Sinbad 1.07 Writer: Neil Biswas, Jack Lothian Director: Andy Wilson
THE ONE WHERE Sinbad returns to Basra to rescue his gran… or so he says. He really wants to kill Akbari.
VERDICT This is more like it. Finally the show starts to reach the promise of its pilot with a rattlingly good, acting-packed yarn, with a number of decent shocks and plenty of scenes in which the crew of the Providence seem to be gelling at last. There’s humour, there’s tension, and there are twists. There are still creaky and cringey moments – and the Akbari mini-arc seems to be over before it had a chance to really get into gear – but this is a significant leap forward in quality, and hopefully points the way forward for the show.
You certainly can’t claim the episode’s predictable or formulaic. The deaths of both Akbari and Safia are unexpected, as is the fact that Sinbad’s curse has been lifted. That last development is a bit of a shame; the idea that Sinbad had a potential time bomb round his neck was a good gimmick, the dramatic potential of which was never fully exploited. But hey, you’ve got to love a show that’s prepared to shake things up so drastically just seven episodes in.
The fact that Taryn isn’t dead isn’t much of a twist, though. You kinda guessed she’ll be back. More mystifying is why she isn’t dead – or trapped in the shadow monster’s lair at least. Did the shadow monster decide to spare her? If so, why? It’s all very hazy, meaning that Taryn’s sudden appearance in the final scene loses its dramatic clout; you’re too busy going, “Huh?”
The episode benefits from all sorts of foreshadowing, though. Okay, Safia croaking before she can reveal the full secret about Sinbad’s origins is a cheesy bit of writing, but that partial revelation, and Taryn’s increased interest in Sinbad, ups the ante, and makes the show feel more satisfyingly mythical, somehow.
This is also a good episode for Anwar and – at last – Rina, who make a great double act. From Rina’s expression when Anwar’s parents reveal that he never qualified as a Doctor, to Anwar’s heroic failure (“A failed rescue like that could only bring more shame to the family name”) they are a genuinely amusing comedy relief pairing. See – all Rina needed was some decent lines!
There’s also some great work on the production side. The lighting in Taryn’s chamber is striking, with Taryn bathed in reds while Safia is bathed in blue. The deserted streets of Basra are genuinely spooky. The fight scenes are impressive (though Sinbad recovers from being strangled by his own torc with suspicious ease when he needs to fight Akbari).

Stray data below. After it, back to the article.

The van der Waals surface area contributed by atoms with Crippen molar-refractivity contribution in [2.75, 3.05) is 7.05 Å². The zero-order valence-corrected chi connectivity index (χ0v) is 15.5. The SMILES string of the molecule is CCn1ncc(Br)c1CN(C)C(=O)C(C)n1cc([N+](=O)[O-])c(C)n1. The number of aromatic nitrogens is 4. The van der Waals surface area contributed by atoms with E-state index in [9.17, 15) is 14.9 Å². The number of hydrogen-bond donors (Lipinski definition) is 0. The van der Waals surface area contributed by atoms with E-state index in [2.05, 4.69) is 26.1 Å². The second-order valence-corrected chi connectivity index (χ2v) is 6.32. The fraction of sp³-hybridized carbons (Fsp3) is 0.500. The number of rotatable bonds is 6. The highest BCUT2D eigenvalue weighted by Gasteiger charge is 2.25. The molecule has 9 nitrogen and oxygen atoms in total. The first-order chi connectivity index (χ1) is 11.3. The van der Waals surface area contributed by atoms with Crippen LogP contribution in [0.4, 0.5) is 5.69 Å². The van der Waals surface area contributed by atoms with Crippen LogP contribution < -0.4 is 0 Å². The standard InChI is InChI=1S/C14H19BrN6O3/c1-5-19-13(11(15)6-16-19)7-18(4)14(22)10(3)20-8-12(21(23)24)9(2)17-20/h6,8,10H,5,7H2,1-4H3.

There are problems. The concluding scenes – as all the revelations stack up – feel a little rushed and perfunctory. It’s almost too much information too fast, and the impact of each new piece of information is somewhat diluted by the sudden revelation-surfeit. The shadow monster is visually drab. Safia’s death is disappointingly flat, especially considering how good Janet Suzman has been previously in this series. And cook’s chat with Sinbad at the end of the episode has the whiff of the kind “moral of the week” US TV used to love in the ’70s. And Nala… well, see “Sudden Departure” below.
But overall, a much more confident-looking and energetic instalment.
One last question – who’s going to rule Basra now? Has Taryn got some new puppet waiting in the wings?
SUDDEN DEPARTURE Admittedly, I may be overgenerous in my praise for this episode because my least favourite regular character – Nala – appears to have left the show. Hurrah! It’s a very odd departure and sudden departure. The episode doesn’t concentrate on her, or prepare the way for her announcement, or conclude any personal business for her. In fact, all she does is volunteer to stand guard (twice) and get captured. It feels like she may have been hastily written out because either the actress wanted to leave or the writers couldn’t get the character to work, though this is only supposition; if the plan all along was to ditch the character at this point, then poor Nala really hasn’t been served very well. Though if anybody is sad to see her leave, feel free to put me in my place in the comments section below.
COUNTDOWN TO CAPTURE Well, Sinbad’s gran spends most of the episode in a kind of mystical cell, but Rina is thrust into a more traditional cage at 29 minutes in.
LOOKS FAMILIAR Anyone else think the shadow monster seems like a close relative of the Vashta Nerada?
SPECIAL PREVIEW Just to make sure Nala was really gone, I immediately watched episode eight straight after this one… and it’s really good too. It’s written by Jack Thorne of The Fades fame, and excellently directed by Colin Teague of Doctor Who (“The Sound Of Drums”/”The Last Of The Time Lords”/“The Fires Of Pompeii”) and Being Human fame.
BEST LINES Rina: “You must know a back way in. It’s safer.” Anwar: “Really?” Rina: “What? You mean you’ve never sneaked in late?” Anwar: “No!” Rina: “Typical.”